Article: Odd Emergency Events

Discussion in 'General Health & Wellness' started by TwoCatDoctors, Oct 12, 2010.

  1. TwoCatDoctors

    TwoCatDoctors New Member

    Family Webicine
    with Rod Moser, PA, PhD
    Tuesday, October 12, 2010

    Stories from behind the examining room door, as told by Rod Moser, PA, a primary care physician assistant with more than 35 years of clinical experience.

    The Body Bizarre: When Curiosity Lands You in the Doc’s Office

    True Stories That Keep Me in Business

    The medical profession depends a bit on stupidity for economic survival. If it wasn’t for people falling off of unstable ladders, not wearing helmets/seat belts, cigarette smoking, drinking booze, taking drugs, juggling knifes, playing with loaded weapons, trimming branches using a chain saw duct-taped to a broom handle, and unsafe sex, we could be out of business. These stories are true; names withheld to protect the judgment-impaired.

    The Gene Pool Is Shallow, Indeed

    I guess he didn’t use enough duct tape, because the fully-running chain saw slipped and dropped in his lap. When I saw him, he was covered in blood from the waist down. He was sure that he had cut off his penis and testicles. After removing his shredded pants, those important parts were intact; his thigh was ripped in a dozen places and had to be sutured. Some people should really not perpetuate their gene pool. This guy was one of them.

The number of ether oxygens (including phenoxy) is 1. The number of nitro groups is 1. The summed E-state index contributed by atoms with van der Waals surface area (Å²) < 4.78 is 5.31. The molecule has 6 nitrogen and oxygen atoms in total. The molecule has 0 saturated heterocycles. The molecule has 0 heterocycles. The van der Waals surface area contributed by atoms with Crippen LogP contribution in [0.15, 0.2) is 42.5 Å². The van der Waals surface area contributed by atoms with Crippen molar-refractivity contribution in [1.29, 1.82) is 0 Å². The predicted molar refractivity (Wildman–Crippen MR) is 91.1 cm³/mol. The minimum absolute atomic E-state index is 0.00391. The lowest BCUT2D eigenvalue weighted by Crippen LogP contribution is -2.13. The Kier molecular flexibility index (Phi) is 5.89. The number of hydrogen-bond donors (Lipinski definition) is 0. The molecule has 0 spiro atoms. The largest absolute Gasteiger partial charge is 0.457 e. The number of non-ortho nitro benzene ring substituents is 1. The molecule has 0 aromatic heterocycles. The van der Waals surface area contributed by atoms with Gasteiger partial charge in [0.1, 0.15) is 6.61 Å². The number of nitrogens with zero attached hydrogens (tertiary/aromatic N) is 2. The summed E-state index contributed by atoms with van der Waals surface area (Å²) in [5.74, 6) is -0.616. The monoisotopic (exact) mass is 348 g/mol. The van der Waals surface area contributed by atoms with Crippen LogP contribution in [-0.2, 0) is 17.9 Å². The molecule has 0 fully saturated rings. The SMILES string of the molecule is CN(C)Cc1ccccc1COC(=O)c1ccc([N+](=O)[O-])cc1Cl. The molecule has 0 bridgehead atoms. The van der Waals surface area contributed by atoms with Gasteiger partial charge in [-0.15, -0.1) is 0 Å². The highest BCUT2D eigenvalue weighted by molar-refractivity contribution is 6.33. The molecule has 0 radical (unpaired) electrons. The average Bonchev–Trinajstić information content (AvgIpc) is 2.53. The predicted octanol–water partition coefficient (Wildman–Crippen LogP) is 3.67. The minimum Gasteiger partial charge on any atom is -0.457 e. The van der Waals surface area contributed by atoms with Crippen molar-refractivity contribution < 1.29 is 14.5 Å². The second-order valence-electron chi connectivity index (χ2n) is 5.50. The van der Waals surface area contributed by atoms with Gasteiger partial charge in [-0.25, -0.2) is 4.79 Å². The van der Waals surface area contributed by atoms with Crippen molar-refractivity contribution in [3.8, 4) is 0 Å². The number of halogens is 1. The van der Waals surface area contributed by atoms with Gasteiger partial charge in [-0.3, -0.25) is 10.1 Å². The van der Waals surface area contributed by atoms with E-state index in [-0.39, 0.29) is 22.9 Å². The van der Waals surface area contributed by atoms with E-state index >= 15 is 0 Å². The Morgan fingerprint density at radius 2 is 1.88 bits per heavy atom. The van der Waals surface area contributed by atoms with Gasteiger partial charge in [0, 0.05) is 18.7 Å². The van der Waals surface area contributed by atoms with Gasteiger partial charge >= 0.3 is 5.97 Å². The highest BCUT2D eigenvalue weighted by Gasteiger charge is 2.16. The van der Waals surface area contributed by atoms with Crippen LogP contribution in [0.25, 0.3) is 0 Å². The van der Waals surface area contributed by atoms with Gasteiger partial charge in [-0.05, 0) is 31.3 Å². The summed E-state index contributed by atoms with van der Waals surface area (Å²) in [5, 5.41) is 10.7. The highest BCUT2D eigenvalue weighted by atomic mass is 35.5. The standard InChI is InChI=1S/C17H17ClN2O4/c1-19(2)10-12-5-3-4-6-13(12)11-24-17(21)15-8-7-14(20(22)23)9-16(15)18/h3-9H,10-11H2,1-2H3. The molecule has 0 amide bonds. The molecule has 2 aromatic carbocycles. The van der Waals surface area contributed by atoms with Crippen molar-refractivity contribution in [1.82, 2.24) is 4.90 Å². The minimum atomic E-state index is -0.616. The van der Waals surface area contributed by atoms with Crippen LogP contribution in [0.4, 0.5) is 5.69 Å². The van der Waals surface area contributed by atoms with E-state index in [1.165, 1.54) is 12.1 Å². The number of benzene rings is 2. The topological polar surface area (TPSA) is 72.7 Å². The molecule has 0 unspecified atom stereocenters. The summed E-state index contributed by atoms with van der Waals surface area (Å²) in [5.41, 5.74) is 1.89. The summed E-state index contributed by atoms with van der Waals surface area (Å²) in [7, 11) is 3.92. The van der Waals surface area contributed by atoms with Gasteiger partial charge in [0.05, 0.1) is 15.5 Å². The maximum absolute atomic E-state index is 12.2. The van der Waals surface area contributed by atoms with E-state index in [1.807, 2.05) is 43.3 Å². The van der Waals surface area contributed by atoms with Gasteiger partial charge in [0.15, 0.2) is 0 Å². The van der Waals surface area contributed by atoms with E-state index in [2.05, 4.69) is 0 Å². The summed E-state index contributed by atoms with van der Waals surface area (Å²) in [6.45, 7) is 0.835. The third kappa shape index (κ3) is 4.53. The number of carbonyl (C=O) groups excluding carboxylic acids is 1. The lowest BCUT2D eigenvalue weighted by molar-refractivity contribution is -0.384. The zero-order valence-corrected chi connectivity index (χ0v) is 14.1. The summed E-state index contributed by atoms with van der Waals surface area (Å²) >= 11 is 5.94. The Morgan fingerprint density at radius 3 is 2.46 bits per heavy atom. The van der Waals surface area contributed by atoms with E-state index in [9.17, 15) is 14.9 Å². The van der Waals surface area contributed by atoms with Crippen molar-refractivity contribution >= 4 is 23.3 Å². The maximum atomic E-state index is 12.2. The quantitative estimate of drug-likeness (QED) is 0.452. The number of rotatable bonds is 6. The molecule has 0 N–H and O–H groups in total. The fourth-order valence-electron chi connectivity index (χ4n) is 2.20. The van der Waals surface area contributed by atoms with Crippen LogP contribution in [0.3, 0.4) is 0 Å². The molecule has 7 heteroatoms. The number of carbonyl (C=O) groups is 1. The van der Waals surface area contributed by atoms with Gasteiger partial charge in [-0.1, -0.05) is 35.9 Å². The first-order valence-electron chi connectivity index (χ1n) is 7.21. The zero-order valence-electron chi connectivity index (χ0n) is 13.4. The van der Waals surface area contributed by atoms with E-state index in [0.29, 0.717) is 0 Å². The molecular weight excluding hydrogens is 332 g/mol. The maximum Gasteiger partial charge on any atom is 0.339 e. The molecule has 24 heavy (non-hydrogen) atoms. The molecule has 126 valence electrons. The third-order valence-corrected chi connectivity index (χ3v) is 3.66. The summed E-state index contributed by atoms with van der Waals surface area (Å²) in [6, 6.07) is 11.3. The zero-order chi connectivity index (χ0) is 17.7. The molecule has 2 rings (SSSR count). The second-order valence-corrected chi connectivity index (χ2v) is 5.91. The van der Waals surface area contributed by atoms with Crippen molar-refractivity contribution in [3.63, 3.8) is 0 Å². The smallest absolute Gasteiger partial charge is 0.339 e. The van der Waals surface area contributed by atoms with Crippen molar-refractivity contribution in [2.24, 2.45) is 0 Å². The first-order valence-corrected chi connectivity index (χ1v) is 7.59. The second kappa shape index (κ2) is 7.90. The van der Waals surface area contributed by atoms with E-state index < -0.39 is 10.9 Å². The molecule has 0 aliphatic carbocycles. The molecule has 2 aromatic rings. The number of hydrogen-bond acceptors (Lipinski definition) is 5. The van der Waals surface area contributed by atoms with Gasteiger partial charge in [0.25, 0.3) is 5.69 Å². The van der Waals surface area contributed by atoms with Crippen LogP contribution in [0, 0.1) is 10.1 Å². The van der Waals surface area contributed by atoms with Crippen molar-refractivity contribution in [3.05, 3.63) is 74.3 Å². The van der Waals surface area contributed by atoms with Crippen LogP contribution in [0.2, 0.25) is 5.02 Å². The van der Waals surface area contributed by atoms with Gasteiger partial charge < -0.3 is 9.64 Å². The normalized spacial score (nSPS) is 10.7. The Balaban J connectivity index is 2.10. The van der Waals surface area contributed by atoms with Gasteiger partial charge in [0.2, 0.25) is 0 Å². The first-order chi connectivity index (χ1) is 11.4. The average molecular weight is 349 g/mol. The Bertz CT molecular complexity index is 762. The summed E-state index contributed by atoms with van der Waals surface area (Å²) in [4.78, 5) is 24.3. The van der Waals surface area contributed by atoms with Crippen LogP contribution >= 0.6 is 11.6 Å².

Another’s mission was to shoot an arrow in the air, quickly pick up the target, catch it on the way back down, and hope to hit the bulls-eye. The arrow missed the target and stuck in the top of his skull. It only hit the part of his brain that wasn’t being used – most of it, apparently.

    Then there was the patient who heard that bee venom was good for arthritis. After catching several bees, he couldn’t convince them to sting him in his painful, arthritic shoulder. They kept stinging his hand; his huge, red, itchy hand.

    What’s Up Down There?

    She was curious about her urethra, so much, in fact, that she inserted a glass thermometer to probe it. It was shorter than she thought, and more uncomfortable. After the “ouch,” she noticed that the thermometer was missing. A kindly urologist removed it from her bladder the next morning.

    Pediatric Predicaments

    Sam was only five. The bolt was shiny and easily fit on his finger like a ring. Unfortunately, it was fire-tempered steel and had a one-way plumbing flange. It took an hour, some local anesthesia, and a bit of raw luck to get that bolt ring off of his finger. This was not his only accident.

    The thrilling ride in the shopping cart started out fun. But when the mother jumped on board, her weight pulled down the handle snapping both of the child’s legs, breaking both femurs mid-shaft. The child recovered — the groceries did not.

    A beloved grandson was standing on the seat of grandpa’s huge dump truck. No seat belts. No car seat. Rounding a sharp corner on a busy street, the child falls out of the open truck window and lands in the road. His life is spared by unseen Guardian Angels. His injuries healed. Grandpa was never the same again.

    Will the Poof Bear’s eyeball fit in my ear? Yes. Can I get it back out? No.

    Twelve-year old Willie couldn’t get the extension cord apart, so he bit down on it to get some better traction. It was still plugged in. Big spark. Willie burned a huge hole in his lower lip and had to have extensive plastic surgery.

    An adventuresome six-year old tried to climb a wooden pole so he could stand on the top. On the way down, his scrotum catches on a nail, and required several stitches. Fortunately for his future family, his testicles were spared. I remember that my mother was really mad.